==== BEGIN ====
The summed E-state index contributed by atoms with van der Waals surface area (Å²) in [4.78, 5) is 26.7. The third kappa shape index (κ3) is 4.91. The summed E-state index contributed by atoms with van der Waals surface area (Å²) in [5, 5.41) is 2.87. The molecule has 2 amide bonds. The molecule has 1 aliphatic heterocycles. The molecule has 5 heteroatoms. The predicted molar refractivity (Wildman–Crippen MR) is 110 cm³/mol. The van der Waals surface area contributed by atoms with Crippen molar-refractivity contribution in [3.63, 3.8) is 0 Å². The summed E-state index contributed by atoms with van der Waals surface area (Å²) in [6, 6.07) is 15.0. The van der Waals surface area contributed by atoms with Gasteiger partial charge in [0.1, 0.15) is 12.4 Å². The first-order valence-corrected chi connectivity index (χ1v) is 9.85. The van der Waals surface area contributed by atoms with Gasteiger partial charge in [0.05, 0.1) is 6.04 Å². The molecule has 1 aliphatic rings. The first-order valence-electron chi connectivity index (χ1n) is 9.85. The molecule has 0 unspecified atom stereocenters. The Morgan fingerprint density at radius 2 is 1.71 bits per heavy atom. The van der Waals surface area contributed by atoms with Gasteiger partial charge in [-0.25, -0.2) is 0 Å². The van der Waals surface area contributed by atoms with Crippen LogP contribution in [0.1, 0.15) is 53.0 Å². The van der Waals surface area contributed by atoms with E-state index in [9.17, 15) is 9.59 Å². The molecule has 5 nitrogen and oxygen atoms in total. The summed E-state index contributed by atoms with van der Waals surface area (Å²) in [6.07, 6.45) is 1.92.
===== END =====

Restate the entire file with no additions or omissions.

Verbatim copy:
The summed E-state index contributed by atoms with van der Waals surface area (Å²) in [4.78, 5) is 26.7. The third kappa shape index (κ3) is 4.91. The summed E-state index contributed by atoms with van der Waals surface area (Å²) in [5, 5.41) is 2.87. The molecule has 2 amide bonds. The molecule has 1 aliphatic heterocycles. The molecule has 5 heteroatoms. The predicted molar refractivity (Wildman–Crippen MR) is 110 cm³/mol. The van der Waals surface area contributed by atoms with Crippen molar-refractivity contribution in [3.63, 3.8) is 0 Å². The summed E-state index contributed by atoms with van der Waals surface area (Å²) in [6, 6.07) is 15.0. The van der Waals surface area contributed by atoms with Gasteiger partial charge in [0.1, 0.15) is 12.4 Å². The first-order valence-corrected chi connectivity index (χ1v) is 9.85. The van der Waals surface area contributed by atoms with Gasteiger partial charge in [0.05, 0.1) is 6.04 Å². The molecule has 1 aliphatic rings. The first-order valence-electron chi connectivity index (χ1n) is 9.85. The molecule has 0 unspecified atom stereocenters. The Morgan fingerprint density at radius 2 is 1.71 bits per heavy atom. The van der Waals surface area contributed by atoms with Gasteiger partial charge in [-0.25, -0.2) is 0 Å². The van der Waals surface area contributed by atoms with Crippen LogP contribution in [0.1, 0.15) is 53.0 Å². The van der Waals surface area contributed by atoms with E-state index in [9.17, 15) is 9.59 Å². The molecule has 5 nitrogen and oxygen atoms in total. The summed E-state index contributed by atoms with van der Waals surface area (Å²) in [6.07, 6.45) is 1.92.